‘Tech on iron from red mud, need of hour’

India has the fifth largest bauxite reserve with deposits of about 3.8 billion tonne while only 17 per cent of the deposit has been explored so far offering huge opportunity for exploration. 

Published: 01st February 2019 03:19 AM  |   Last Updated: 01st February 2019 07:32 AM   |  A+A-

Union Mines Secretary Anil Mukim speaking at INCAL 2019 in Bhubaneswar on Thursday | Express

By Express News Service

BHUBANESWAR: Union Mines Secretary Anil Mukim called on aluminum industries to develop state-of-the-art technology for extracting iron from red mud on a commercial scale in order to reduce cost of production and generate more revenue.

Speaking at the 7th International Conference on Aluminium (INCAL) 2019 here on Thursday, Mukim said one tonne of production of alumina leads to output of 1.5 tonne of red mud which is generally wasted.
“There is a need to convert the waste into wealth. Red mud contains 25 to 30 per cent of iron. Industries need to work on development for appropriate technology which would help convert the red mud into iron on commercial scale,” he said.

India has the fifth largest bauxite reserve with deposits of about 3.8 billion tonne while only 17 per cent of the deposit has been explored so far offering huge opportunity for exploration. 

In order to boost bauxite reserve, Mukim said steps should be taken for using low-grade bauxite as well as developing technology to extract alumina from Partially Laterite Khondalite (PLK) which is now taken out as overburden and used for mine filing.

Since power constitutes nearly 40 per cent of the cost of production, reduction in energy consumption is key to make aluminium sector competitive. Focus should be on recycling of aluminium products as it would help reduce 15 per cent of energy consumption, he said. 
The Union Secretary also suggested aluminium producers to go for collection of scrap and its proper processing for developing a circular economy. Existing level of value addition in the country needs to be stepped up by encouraging downstream units, he maintained.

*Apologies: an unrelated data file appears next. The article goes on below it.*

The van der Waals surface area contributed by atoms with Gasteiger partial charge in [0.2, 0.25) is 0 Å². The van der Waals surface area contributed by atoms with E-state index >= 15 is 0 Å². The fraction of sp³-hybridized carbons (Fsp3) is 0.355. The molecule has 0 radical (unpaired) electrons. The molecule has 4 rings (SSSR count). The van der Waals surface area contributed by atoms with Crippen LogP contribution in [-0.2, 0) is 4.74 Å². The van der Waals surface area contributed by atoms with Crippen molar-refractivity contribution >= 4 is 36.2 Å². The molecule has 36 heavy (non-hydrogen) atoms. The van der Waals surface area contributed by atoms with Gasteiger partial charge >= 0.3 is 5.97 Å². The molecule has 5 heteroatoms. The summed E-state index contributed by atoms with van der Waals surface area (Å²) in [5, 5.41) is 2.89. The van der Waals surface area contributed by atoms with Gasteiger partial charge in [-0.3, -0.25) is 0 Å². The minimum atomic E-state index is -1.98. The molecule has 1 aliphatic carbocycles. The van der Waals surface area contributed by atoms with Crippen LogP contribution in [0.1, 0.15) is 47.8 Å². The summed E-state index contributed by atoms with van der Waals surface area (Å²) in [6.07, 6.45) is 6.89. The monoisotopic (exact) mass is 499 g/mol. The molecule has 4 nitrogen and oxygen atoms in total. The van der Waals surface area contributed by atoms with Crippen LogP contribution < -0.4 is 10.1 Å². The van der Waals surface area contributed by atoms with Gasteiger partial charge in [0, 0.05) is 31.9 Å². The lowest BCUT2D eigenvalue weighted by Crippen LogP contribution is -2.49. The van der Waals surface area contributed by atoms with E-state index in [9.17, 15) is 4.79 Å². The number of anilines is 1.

Stating that rising costs can also be handled by extending the value chain and encouraging downstream units, Mukim said at least 75 per cent of the ingot produced in the country needs to be processed in downstream units which will create employment opportunities.

“Since the scope and requirement of high-end products in aerospace, railways, defence and other areas are going to increase manifold, efforts should be made to produce more of such materials. India produces around 3.4 million tonne of aluminium and consumes about 3.6 million tonne. The demand is expected to get doubled in five years,” he added.

Industries Secretary Sanjeev Chopra said since Odisha witnessed seven fold increase in aluminium production in the last over one decade and the production is likely to be doubled in next five years, the focus is on to convert at least 50 per cent of metal produced in the State to finished product.
Among others, Chairman of Aluminium Association of India Tapan Chand, Vietnamese Ambassador to India Phan Sansh Chau and Ambassador of Myanmar to India Moe Kyaw Aung also spoke.

More than 850 delegates are participating in the three-day global summit. Among them, around 150 are foreign delegates from 20 countries including ambassadors of Vietnam and Myanmar, Consul Generals from Italy, Norway and Thailand and High Commissioners.

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